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Polyhedral representation conversion up to symmetries
, 2009
"... We give a short survey on computational techniques which can be used to solve the representation conversion problem for polyhedra up to symmetries. In particular we discuss decomposition methods, which reduce the problem to a number of lower dimensional subproblems. These methods have been successfu ..."
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We give a short survey on computational techniques which can be used to solve the representation conversion problem for polyhedra up to symmetries. In particular we discuss decomposition methods, which reduce the problem to a number of lower dimensional subproblems. These methods have been successfully used by different authors in special contexts. Moreover, we sketch an incremental method, which is a generalization of Fourier–Motzkin elimination, and we give some ideas how symmetry can be exploited using pivots.
Which nonnegative matrices are slack matrices?
, 2013
"... In this paper we characterize the slack matrices of cones and polytopes among all nonnegative matrices. This leads to an algorithm for deciding whether a given matrix is a slack matrix. The underlying decision problem is equivalent to the polyhedral verification problem whose complexity is unknown. ..."
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In this paper we characterize the slack matrices of cones and polytopes among all nonnegative matrices. This leads to an algorithm for deciding whether a given matrix is a slack matrix. The underlying decision problem is equivalent to the polyhedral verification problem whose complexity is unknown.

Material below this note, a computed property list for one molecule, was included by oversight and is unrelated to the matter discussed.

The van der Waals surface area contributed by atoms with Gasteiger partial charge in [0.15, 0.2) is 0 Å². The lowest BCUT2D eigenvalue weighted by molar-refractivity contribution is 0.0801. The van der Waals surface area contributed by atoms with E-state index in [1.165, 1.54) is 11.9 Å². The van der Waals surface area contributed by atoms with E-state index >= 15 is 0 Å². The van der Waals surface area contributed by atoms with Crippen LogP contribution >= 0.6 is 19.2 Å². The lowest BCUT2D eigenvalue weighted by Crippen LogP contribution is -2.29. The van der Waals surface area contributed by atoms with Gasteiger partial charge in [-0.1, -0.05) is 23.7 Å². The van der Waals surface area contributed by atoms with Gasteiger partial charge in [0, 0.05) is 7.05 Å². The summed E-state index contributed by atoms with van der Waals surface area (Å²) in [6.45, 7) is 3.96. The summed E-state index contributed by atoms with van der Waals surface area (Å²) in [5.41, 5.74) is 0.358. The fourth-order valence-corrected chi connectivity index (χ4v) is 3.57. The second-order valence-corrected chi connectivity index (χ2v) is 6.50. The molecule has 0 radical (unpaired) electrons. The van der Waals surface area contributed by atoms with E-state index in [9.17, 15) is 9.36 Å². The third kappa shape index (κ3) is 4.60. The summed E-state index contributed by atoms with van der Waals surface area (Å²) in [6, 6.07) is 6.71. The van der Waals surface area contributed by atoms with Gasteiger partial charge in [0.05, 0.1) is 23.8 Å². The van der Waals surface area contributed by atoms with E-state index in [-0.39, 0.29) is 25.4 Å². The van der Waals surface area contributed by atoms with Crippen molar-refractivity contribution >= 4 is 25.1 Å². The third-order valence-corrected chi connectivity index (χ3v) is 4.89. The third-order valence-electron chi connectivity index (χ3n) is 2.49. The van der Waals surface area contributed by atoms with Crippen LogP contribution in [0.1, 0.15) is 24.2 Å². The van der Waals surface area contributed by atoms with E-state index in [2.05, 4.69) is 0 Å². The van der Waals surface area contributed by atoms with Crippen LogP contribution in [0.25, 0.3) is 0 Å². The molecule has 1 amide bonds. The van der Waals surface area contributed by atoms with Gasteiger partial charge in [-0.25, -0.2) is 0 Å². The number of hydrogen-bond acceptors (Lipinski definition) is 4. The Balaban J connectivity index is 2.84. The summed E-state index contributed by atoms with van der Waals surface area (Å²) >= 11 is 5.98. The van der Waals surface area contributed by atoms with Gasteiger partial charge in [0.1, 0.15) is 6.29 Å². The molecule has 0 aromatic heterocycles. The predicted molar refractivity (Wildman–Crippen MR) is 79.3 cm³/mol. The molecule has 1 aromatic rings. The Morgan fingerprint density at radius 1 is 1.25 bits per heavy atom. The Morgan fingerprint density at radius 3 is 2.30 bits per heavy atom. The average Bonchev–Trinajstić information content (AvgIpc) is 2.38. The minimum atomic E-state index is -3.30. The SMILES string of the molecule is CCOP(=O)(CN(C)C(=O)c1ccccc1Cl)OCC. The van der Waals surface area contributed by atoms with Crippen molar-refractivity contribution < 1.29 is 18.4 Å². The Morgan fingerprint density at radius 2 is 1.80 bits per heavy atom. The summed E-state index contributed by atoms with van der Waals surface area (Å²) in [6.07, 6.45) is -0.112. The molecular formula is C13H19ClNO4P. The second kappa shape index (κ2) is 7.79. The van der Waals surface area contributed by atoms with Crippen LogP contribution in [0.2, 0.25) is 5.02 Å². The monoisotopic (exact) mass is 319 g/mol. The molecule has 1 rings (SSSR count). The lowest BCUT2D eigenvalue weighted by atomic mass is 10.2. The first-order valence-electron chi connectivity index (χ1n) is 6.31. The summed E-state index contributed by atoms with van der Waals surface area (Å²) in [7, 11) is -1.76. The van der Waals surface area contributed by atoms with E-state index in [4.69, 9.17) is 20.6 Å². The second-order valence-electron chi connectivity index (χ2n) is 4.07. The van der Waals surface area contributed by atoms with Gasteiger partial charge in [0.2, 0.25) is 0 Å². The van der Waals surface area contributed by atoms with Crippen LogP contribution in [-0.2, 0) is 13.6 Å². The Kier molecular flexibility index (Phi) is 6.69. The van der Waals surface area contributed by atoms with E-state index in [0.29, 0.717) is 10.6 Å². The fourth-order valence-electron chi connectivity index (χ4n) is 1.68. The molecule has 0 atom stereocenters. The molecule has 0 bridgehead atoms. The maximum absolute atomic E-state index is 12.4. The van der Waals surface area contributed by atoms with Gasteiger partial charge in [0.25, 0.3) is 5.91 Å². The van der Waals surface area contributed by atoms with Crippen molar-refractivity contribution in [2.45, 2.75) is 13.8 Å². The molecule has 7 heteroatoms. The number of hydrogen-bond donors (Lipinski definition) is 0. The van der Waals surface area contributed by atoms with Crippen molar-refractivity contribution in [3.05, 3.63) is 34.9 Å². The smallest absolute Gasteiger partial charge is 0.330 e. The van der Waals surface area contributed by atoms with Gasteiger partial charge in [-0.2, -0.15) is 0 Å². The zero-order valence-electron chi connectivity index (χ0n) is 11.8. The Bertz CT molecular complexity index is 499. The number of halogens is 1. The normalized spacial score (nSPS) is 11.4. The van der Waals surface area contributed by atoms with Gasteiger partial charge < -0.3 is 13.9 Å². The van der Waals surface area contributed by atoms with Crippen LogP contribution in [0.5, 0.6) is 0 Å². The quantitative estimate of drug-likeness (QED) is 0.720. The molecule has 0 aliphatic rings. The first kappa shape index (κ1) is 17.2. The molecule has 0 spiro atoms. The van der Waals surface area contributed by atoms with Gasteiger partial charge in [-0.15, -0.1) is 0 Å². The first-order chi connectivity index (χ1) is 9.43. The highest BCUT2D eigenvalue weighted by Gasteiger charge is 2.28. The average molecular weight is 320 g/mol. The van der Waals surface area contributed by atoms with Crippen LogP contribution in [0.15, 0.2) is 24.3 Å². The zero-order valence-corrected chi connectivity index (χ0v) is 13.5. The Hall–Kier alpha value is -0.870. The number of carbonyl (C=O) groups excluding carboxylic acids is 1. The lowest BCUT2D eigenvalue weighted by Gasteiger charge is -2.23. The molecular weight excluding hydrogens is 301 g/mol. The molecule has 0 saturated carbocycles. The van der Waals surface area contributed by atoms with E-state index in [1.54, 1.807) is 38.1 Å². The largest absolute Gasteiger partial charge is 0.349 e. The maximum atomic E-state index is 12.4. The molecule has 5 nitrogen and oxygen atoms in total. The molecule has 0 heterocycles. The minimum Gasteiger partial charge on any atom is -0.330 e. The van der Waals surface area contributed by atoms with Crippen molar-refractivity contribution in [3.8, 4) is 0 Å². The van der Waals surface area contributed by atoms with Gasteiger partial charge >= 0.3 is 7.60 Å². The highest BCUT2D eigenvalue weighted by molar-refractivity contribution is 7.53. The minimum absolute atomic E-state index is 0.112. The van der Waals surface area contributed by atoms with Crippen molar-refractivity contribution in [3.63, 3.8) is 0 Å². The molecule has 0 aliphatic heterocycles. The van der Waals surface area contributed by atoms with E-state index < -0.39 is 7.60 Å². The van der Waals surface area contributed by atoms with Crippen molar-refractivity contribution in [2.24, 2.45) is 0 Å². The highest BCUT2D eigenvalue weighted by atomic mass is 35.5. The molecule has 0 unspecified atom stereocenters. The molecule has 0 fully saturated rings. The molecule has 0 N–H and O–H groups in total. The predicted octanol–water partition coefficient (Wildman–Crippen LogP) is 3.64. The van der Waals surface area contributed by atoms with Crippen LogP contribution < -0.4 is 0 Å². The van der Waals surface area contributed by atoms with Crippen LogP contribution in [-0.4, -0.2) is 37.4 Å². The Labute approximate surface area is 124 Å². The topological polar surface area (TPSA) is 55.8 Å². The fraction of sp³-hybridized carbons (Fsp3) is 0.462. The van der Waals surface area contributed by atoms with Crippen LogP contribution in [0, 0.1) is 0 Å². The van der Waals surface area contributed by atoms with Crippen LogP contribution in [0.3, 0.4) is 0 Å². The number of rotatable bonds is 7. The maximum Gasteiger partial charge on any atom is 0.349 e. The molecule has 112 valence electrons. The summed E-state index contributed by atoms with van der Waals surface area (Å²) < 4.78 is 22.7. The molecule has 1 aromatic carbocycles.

A New Approach to OutputSensitive Voronoi Diagrams
"... We describe a new algorithm for computing the Voronoi diagram of a set of n points in constantdimensional Euclidean space. The running time of our algorithm is O(f log n log ∆) where f is the output complexity of the Voronoi diagram and ∆ is the spread of the input, the ratio of largest to smallest ..."
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We describe a new algorithm for computing the Voronoi diagram of a set of n points in constantdimensional Euclidean space. The running time of our algorithm is O(f log n log ∆) where f is the output complexity of the Voronoi diagram and ∆ is the spread of the input, the ratio of largest to smallest pairwise distances. Despite the simplicity of the algorithm and its analysis, it improves on the state of the art for all inputs with polynomial spread and nearlinear output size. The key idea is to first build the Voronoi diagram of a superset of the input points using ideas from Voronoi refinement mesh generation. Then, the extra points are removed in a straightforward way that allows the total work to be bounded in terms of the output complexity, yielding the output sensitive bound. The removal only involves local flips and is inspired by kinetic data structures. 1
SUM OF SQUARES CERTIFICATES FOR CONTAINMENT OF HPOLYTOPES IN VPOLYTOPES
"... Abstract. Given an Hpolytope P and a Vpolytope Q, the decision problem whether P is contained in Q is coNPcomplete. This hardness remains if P is restricted to be a standard cube and Q is restricted to be the affine image of a cross polytope. While this hardness classification by Freund and Orli ..."
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Abstract. Given an Hpolytope P and a Vpolytope Q, the decision problem whether P is contained in Q is coNPcomplete. This hardness remains if P is restricted to be a standard cube and Q is restricted to be the affine image of a cross polytope. While this hardness classification by Freund and Orlin dates back to 1985, for general dimension there seems to be only limited progress on that problem so far. Based on a formulation of the problem in terms of a bilinear feasibility problem, we study sum of squares certificates to decide the containment problem. These certificates can be computed by a semidefinite hierarchy. As a main result, we show that under mild and explicitly known preconditions the semidefinite hierarchy converges in finitely many steps. In particular, if P is contained in a large Vpolytope Q (in a welldefined sense), then containment is certified by the first step of the hierarchy. 1.